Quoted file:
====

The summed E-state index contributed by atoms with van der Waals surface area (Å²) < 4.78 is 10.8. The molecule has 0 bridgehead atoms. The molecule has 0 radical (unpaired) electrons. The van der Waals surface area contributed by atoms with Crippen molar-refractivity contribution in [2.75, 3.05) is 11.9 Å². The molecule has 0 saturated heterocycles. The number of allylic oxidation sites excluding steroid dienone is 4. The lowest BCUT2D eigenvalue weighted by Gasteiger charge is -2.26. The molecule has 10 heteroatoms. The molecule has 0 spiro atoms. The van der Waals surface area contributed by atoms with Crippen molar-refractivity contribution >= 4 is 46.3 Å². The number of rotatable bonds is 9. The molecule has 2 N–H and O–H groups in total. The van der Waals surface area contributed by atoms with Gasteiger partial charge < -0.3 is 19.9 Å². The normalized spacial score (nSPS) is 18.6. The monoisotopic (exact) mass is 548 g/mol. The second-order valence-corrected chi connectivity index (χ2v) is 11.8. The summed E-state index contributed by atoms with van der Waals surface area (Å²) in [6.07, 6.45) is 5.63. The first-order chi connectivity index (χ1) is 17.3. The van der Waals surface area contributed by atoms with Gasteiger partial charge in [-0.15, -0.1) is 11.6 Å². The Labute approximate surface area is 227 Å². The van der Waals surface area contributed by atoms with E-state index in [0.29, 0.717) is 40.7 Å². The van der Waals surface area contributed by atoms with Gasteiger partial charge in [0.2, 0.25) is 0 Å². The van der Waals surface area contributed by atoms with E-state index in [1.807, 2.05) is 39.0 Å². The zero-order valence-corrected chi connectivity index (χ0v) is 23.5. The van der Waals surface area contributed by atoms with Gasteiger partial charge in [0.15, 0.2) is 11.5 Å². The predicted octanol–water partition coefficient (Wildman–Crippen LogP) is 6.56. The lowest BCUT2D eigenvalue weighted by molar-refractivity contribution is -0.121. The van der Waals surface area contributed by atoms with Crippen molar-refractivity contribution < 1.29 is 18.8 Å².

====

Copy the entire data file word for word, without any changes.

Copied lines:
The summed E-state index contributed by atoms with van der Waals surface area (Å²) < 4.78 is 10.8. The molecule has 0 bridgehead atoms. The molecule has 0 radical (unpaired) electrons. The van der Waals surface area contributed by atoms with Crippen molar-refractivity contribution in [2.75, 3.05) is 11.9 Å². The molecule has 0 saturated heterocycles. The number of allylic oxidation sites excluding steroid dienone is 4. The lowest BCUT2D eigenvalue weighted by Gasteiger charge is -2.26. The molecule has 10 heteroatoms. The molecule has 0 spiro atoms. The van der Waals surface area contributed by atoms with Crippen molar-refractivity contribution >= 4 is 46.3 Å². The number of rotatable bonds is 9. The molecule has 2 N–H and O–H groups in total. The van der Waals surface area contributed by atoms with Gasteiger partial charge < -0.3 is 19.9 Å². The normalized spacial score (nSPS) is 18.6. The monoisotopic (exact) mass is 548 g/mol. The second-order valence-corrected chi connectivity index (χ2v) is 11.8. The summed E-state index contributed by atoms with van der Waals surface area (Å²) in [6.07, 6.45) is 5.63. The first-order chi connectivity index (χ1) is 17.3. The van der Waals surface area contributed by atoms with Gasteiger partial charge in [-0.15, -0.1) is 11.6 Å². The Labute approximate surface area is 227 Å². The van der Waals surface area contributed by atoms with E-state index in [0.29, 0.717) is 40.7 Å². The van der Waals surface area contributed by atoms with Gasteiger partial charge in [0.2, 0.25) is 0 Å². The van der Waals surface area contributed by atoms with E-state index in [1.807, 2.05) is 39.0 Å². The zero-order valence-corrected chi connectivity index (χ0v) is 23.5. The van der Waals surface area contributed by atoms with Gasteiger partial charge in [0.15, 0.2) is 11.5 Å². The predicted octanol–water partition coefficient (Wildman–Crippen LogP) is 6.56. The lowest BCUT2D eigenvalue weighted by molar-refractivity contribution is -0.121. The van der Waals surface area contributed by atoms with Crippen molar-refractivity contribution < 1.29 is 18.8 Å².